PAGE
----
Major world banks have been at the forefront of using IT and technology services for 20 years. They have developed sophisticated procurement functions such as smart sourcing; they were early adopters of the offshoring model as captive owners and users of third parties; they engaged in transformation projects to deliver business process change; and they have tried to manage contracts efficiently by creating large governance teams and innovative scorecards to measure performance.
But at the end of the day have they captured as much value as they could have done from these initiatives? Has being at the forefront and being early adopters of many technologies led to better value for money than other industry sectors?
From my perspective as an adviser to many banks over the years, the key problem has been in the lack of clarity about what banks want to use their technology for and, more importantly, in sharing a consistent vision with their suppliers. This goes to the very heart of the outsourcing dilemma of what is core and what is non-core. JP Morgan Chase‘s cancellation of its ITO with IBM six years ago on the basis of a change in CEO was not an isolated case and demonstrates perfectly how subjective the question is as to which services should be outsourced and which should not. The issue of core versus non-core continues to dog the strategic direction and the day-to-day tactics of the use of IT by banks.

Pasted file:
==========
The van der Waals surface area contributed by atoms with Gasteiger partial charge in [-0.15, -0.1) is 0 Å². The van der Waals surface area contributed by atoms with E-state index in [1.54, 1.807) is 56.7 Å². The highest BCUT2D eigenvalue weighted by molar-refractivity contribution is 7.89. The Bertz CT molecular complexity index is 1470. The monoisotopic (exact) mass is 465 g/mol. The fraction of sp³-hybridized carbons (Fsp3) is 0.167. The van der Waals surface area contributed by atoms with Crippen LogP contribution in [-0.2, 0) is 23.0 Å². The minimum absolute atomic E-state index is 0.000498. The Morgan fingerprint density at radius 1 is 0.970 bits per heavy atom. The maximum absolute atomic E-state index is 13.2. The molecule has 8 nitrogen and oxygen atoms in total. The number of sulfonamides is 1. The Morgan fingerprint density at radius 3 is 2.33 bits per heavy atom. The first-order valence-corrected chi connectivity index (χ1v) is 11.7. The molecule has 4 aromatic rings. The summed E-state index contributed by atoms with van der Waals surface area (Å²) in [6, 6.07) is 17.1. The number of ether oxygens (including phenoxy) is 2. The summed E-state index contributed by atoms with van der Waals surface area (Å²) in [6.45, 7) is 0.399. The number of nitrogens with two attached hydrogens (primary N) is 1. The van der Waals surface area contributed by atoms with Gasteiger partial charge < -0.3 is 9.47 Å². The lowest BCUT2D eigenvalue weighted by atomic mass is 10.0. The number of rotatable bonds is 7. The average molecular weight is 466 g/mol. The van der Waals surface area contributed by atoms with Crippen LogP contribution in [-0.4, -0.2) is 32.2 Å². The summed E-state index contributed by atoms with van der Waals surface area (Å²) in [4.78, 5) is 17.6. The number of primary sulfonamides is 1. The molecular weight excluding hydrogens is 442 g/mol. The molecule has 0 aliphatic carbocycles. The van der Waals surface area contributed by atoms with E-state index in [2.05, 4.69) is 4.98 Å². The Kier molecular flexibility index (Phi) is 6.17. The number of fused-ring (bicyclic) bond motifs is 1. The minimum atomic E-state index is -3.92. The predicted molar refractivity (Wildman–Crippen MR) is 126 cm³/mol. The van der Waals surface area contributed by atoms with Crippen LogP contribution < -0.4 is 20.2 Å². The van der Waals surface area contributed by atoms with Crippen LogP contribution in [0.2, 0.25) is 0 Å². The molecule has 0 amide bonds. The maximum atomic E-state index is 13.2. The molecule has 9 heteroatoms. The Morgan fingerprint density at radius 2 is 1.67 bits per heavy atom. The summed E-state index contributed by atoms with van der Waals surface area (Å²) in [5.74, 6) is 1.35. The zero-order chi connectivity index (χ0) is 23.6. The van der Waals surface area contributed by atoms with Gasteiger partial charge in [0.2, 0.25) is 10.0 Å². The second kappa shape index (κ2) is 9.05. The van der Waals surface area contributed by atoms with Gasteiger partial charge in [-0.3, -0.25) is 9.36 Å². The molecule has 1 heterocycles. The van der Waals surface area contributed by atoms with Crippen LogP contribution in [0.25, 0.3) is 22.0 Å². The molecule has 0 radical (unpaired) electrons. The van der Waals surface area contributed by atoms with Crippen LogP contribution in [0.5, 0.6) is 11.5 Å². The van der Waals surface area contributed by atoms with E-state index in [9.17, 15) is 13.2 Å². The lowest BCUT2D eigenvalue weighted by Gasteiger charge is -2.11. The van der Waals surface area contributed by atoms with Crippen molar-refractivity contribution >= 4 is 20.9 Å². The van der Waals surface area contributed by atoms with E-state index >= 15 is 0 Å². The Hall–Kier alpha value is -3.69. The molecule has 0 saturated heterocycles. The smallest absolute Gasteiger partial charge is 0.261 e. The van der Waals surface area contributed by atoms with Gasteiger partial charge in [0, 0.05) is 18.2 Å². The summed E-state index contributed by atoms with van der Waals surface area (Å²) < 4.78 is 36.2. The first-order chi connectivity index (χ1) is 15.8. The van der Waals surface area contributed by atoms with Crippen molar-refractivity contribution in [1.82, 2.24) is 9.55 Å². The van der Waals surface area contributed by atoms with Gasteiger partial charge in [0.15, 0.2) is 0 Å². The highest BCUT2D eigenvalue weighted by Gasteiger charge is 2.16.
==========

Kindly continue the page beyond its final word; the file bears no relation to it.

The use of wholly-owned ‘captives’ in locations like India and China is another example of the confusion about what is core. Was a captive needed to protect proprietary data or applications, or was it a deliberate plan to set up a successful captive and then sell it to another services provider in due course. In most cases, captives have not generated much value once sold and it would have been cheaper to have gone for an arms’ length offshoring service in the first place. Too often, a strict analysis was not carried out and a decision to set up a captive seemed the easiest option even though the costs and time needed- to manage a captive are considerable.